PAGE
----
Japanese board writing often seems spontaneous, since it features ideas and student work that emerge during the lesson. In fact, teachers typically plan board writing in advance, as they think about the key ideas and models on the board that will spark, capture and advance students’ thinking.
International comparisons reveal that Japanese mathematics teachers use the board more frequently than do teachers in Germany and the U.S., and that Japanese teachers tend to keep the board writing throughout the lesson, rather than erasing parts of it during the lesson. The board writing provides a record of the lesson that students can consult as they summarize and reflect on what they learned.
Teachers often find that creating a board plan provides an opportunity to think through the whole lesson–from posing the problem, to choosing and sequencing student work that will be shared, to identifying the key ideas that will emerge from the neriage discussion and the summary.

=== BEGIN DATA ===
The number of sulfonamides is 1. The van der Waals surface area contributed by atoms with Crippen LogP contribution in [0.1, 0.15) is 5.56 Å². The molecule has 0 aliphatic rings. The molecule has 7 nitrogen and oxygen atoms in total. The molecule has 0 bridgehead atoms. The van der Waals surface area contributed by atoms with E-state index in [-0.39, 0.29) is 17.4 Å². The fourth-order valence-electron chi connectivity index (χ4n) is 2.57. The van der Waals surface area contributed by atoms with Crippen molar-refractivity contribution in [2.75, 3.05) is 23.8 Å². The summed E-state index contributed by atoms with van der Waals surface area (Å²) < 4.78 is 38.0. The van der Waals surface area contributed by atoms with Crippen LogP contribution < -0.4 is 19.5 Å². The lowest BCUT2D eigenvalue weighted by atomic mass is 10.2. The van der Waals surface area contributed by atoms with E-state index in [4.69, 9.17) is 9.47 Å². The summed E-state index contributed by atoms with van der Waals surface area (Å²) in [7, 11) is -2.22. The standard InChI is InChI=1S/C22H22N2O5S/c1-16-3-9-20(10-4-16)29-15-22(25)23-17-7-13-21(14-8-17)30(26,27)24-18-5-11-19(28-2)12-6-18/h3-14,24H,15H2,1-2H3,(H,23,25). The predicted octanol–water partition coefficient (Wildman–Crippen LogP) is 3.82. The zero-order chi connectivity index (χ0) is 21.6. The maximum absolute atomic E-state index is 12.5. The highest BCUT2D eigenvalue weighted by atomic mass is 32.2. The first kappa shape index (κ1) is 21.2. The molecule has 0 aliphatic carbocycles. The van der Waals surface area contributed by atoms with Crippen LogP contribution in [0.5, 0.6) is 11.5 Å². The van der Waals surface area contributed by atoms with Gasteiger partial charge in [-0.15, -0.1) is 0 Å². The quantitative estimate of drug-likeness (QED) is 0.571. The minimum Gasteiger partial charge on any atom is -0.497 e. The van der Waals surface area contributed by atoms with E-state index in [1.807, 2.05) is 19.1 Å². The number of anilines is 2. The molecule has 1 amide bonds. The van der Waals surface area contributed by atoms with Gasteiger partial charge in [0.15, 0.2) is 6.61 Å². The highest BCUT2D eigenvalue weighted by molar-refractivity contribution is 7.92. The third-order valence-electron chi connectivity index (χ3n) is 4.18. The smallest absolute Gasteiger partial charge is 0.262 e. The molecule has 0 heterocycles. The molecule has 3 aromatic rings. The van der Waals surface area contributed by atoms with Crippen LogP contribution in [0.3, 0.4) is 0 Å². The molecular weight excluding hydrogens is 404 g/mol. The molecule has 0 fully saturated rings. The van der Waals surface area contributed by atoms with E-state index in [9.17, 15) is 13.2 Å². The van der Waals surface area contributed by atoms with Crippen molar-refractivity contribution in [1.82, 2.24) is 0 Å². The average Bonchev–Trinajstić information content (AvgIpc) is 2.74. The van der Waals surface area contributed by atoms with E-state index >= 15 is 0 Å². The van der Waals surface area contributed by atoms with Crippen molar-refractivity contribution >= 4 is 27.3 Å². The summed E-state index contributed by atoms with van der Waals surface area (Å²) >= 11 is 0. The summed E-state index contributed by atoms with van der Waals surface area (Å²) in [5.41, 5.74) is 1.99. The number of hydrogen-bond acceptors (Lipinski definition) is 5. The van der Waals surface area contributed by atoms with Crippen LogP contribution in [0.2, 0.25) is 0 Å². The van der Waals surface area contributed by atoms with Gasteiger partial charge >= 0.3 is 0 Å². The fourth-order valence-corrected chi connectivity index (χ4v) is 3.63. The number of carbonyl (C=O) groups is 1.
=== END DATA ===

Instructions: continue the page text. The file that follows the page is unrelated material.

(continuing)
A blank board plan template to create your own board plan on the resource tile below. You can then add it to the Research Lesson Plan (Section 10) of your Teaching-Learning Plan, if you are conducting Lesson Study.
Smartboard users can consider how to use their chosen technology to provide similar supports for students to actively build the new mathematical ideas. Video clips from Akihiko Takahashi’s lesson Ways of Counting and Mathematical Expression and Joshua Lerner’s lesson Conceptual Understanding of Multiplication provide some ideas for smartboard users.